Wednesday, 26 October 2016

Almost Wordless Wednesday - Forde Abbey

Today we had a lovely day exploring the gardens at Forde Abbey near Chard in Somerset. 

I was especially impressed by the walled kitchen garden. 

The scarecrow was all dressed up for Halloween.

There are 30 acres of garden to explore and that fantastic house!

Click HERE  to find all the information you need to plan your day out at Forde Abbey. 

Monday, 17 October 2016

Sour Cream-n-Cinnamon Muffins

Here's a little treat I quickly knocked together using that last, little bit of soured cream one always finds lurking in the fridge.  They are just the thing to enjoy with a hot cup of tea on a chilly autumn afternoon OR as a lazy breakfast.

Sour Cream-n-Cinnamon Muffins

Heat the oven to 375F/190C.  Line a six hole muffin tin with paper liners and set aside while you make the batter.

1/4 cup brown sugar
1 teaspoon ground cinnamon
1/4 cup butter - softened
1/4 cup caster or granulated sugar
1 egg
1/2 cup sour cream
1 teaspoon vanilla extract
1 cup all purpose flour
1/2 teaspoon baking soda
1/2 teaspoon baking powder
pinch of salt

Mix together the butter, white sugar, egg, vanilla, and sour cream.  Add the flour, salt, baking powder, and baking soda.  Stir together until just combined.  Add the brown sugar and stir enough to just swirl it into the batter.

Divide the batter evenly among the muffin cups, sprinkle over some cinnamon and sugar before placing the tin into the oven to bake.  Bake for 15-20 minutes.

Let the muffins cool in the tin for a while before turning them out.  Enjoy!

Friday, 7 October 2016

Blackberry and Apple Crumble

Blackberries, the hedgerows are full of them and so are the blackberry bushes on our allotment.  In Britain, it is a national pastime scrumping apples, foraging for berries, and making that most autumnal of treats blackberry and apple crumble.

In the past, I've been out in the country foraging for berries but this year we have our own thanks to the previous plot owner.  They are lovely, plump, and juicy.  Best of all, I don't have to dodge the traffic to pick them.  Time to make that crumble.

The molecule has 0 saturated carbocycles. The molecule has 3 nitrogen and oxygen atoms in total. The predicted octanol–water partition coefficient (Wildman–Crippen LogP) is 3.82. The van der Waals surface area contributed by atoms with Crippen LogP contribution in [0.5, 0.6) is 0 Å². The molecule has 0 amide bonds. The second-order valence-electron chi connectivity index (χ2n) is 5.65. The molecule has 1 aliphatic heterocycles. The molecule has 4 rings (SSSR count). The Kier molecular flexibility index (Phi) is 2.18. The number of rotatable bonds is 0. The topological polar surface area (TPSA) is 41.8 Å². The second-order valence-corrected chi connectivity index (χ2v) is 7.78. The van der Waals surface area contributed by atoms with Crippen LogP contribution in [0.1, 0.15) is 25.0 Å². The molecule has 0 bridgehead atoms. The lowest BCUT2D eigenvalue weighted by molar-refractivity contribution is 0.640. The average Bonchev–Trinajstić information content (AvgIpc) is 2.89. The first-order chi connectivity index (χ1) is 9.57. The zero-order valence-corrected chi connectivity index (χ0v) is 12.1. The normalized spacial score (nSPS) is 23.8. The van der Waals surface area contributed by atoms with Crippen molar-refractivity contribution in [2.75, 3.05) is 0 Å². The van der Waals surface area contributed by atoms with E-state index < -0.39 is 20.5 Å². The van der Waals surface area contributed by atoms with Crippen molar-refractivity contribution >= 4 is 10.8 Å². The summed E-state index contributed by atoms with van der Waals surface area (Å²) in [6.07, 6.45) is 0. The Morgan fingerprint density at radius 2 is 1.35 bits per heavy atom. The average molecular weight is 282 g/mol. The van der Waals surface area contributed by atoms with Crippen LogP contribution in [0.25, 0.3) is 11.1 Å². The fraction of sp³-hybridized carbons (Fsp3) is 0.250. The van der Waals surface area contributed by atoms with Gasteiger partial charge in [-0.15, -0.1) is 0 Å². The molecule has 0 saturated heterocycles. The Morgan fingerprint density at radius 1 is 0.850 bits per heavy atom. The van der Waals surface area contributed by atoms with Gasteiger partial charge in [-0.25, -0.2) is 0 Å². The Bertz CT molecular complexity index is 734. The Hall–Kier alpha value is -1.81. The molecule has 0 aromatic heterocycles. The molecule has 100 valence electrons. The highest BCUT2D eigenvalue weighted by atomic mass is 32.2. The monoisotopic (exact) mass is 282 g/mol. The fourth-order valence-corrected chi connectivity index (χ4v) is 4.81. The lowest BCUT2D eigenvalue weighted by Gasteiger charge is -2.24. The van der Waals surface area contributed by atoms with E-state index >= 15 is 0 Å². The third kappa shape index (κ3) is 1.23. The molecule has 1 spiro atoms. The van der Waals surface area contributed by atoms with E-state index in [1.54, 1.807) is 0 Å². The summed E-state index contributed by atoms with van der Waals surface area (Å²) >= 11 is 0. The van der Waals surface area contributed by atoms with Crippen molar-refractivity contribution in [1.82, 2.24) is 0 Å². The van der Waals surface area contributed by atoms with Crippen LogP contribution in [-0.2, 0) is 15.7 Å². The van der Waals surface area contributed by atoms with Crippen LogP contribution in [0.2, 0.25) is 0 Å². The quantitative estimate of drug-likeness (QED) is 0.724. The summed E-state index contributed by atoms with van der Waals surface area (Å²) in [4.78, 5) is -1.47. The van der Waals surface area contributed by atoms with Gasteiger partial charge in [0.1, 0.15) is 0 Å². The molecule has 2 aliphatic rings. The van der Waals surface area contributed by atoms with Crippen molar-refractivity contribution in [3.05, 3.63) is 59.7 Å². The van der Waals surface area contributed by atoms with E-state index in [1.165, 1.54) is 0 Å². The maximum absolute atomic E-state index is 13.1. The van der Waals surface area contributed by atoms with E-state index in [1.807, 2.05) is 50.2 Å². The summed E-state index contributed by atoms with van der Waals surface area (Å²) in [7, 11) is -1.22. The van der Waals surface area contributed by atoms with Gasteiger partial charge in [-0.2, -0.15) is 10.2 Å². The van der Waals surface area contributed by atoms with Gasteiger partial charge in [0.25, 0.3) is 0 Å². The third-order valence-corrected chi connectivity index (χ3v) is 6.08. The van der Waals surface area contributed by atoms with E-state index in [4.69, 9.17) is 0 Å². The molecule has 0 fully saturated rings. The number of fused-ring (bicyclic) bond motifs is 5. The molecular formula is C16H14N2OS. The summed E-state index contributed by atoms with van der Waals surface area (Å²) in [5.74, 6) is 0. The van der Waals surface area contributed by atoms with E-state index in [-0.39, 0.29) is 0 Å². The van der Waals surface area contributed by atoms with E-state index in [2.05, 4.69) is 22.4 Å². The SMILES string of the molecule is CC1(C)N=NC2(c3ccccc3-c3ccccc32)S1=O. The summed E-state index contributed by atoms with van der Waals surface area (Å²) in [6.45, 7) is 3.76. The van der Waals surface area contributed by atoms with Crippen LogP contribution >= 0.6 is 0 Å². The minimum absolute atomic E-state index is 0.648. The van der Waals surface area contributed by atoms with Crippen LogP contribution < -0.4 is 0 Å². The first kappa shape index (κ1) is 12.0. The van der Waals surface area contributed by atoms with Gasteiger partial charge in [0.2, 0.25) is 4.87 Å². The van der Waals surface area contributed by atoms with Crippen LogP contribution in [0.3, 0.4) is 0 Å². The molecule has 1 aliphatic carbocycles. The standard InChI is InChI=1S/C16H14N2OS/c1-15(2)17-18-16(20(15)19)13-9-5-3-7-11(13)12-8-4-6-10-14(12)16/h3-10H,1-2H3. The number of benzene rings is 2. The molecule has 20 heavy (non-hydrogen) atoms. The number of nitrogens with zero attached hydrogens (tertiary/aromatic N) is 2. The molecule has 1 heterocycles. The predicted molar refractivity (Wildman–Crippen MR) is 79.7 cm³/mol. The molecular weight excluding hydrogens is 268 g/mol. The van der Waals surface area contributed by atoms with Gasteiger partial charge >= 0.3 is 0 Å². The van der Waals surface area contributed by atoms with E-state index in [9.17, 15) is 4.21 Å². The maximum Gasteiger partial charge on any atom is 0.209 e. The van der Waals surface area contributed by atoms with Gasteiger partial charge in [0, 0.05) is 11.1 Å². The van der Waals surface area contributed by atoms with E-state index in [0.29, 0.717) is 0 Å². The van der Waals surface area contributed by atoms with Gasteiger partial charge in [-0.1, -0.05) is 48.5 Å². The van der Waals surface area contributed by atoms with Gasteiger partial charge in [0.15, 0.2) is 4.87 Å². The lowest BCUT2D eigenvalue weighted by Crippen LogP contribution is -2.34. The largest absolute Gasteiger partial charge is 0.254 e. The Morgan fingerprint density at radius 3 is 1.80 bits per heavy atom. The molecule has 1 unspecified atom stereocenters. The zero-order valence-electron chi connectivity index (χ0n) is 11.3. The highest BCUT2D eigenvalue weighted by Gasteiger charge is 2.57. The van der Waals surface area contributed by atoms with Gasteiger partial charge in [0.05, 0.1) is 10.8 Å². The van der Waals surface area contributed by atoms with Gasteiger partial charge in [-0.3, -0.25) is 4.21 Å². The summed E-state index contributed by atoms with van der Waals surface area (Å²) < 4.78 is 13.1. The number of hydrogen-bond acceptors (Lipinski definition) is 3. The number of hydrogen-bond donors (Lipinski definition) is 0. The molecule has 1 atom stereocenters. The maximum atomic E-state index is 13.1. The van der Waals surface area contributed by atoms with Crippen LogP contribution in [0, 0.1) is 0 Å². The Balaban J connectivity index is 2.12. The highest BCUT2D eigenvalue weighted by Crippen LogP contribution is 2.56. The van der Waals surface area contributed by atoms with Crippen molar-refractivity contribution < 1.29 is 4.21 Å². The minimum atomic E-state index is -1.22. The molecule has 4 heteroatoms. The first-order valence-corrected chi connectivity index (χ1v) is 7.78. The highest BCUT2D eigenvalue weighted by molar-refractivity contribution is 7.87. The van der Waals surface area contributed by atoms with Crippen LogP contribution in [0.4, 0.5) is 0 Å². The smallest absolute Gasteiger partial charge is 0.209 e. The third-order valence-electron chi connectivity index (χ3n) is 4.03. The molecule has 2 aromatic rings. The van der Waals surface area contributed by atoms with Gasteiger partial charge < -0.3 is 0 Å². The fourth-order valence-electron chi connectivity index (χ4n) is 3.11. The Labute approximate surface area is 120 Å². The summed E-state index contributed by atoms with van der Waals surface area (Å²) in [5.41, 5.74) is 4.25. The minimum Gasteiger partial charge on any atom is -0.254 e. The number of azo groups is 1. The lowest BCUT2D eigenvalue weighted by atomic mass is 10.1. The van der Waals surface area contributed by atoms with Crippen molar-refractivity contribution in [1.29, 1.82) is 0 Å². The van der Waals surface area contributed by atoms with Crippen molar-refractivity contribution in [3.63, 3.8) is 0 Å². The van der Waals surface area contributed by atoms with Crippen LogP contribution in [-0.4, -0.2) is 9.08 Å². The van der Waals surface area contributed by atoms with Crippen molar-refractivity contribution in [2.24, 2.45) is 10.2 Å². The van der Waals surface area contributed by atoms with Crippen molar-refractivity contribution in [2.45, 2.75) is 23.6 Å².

To make the filling:

300 grams (about 6 medium) apples, peeled, cored, and thinly sliced
30 grams of butter
30 grams of sugar
150 grams of blackberries

Melt the butter in a saucepan over low heat.  Add the sugar and stir until dissolved.  Now pour in the apple slices and gently cook them for about five minutes or until they just begin to soften.  Add the blackberries and cook for a few more moments.  When the apples are just about tender and stained a lovely colour with the berry juices, remove the fruit from the flame, pour it into a baking dish, and leave to cool a bit while you make the crumble topping. 

For the crumble topping:

100 grams oats
100 grams plain flour
100 grams sugar
100 grams butter

Rub all the topping ingredients together until you have a nice crumbly texture, rather like rough bread crumbs.   Sprinkle the topping evenly over the filling.  (Go ahead and sneak a bit of crumble ... you know you want to... I always do.)

Place the baking dish on a tray lined with baking paper before placing it into a pre-heated oven to bake - 170C/350F.  Bake until the crumble topping is a light golden brown and the juices are bubbling up around the edges of the dish, about 30-40 minutes.

I like my crumble served warm with a bit of vanilla ice cream.  Some folk prefer a rich custard on the side.  Down here in Devon, crumble is often topped with a big dollop of clotted cream.   It's up to you... enjoy!

Monday, 3 October 2016

First Pears from the Plot

Pears are a tricky lot.  Unlike apples, they don't let you know when they are ready to be picked.

Gently cup an apple ripened on the tree and it will settle into the palm of your hand, release its hold on the branch, and allow you to take it away willingly.

Pears will stubbornly cling on until the bitter end, or so it seems.  I really am no authority.  This is first year I've ever had home grown pears to pick and I haven't the foggiest idea how or when to harvest them.  I've been told there is a 'horizontal test' for ripeness.  If a pear releases itself from the tree when held in a horizontal position it is ready to be picked.  These four pears passed the test.  

Just because they came off the tree it doesn't mean they are ripe.  Oh no, they are still hard as bullets.  Now comes the really tricky part...knowing when to eat them!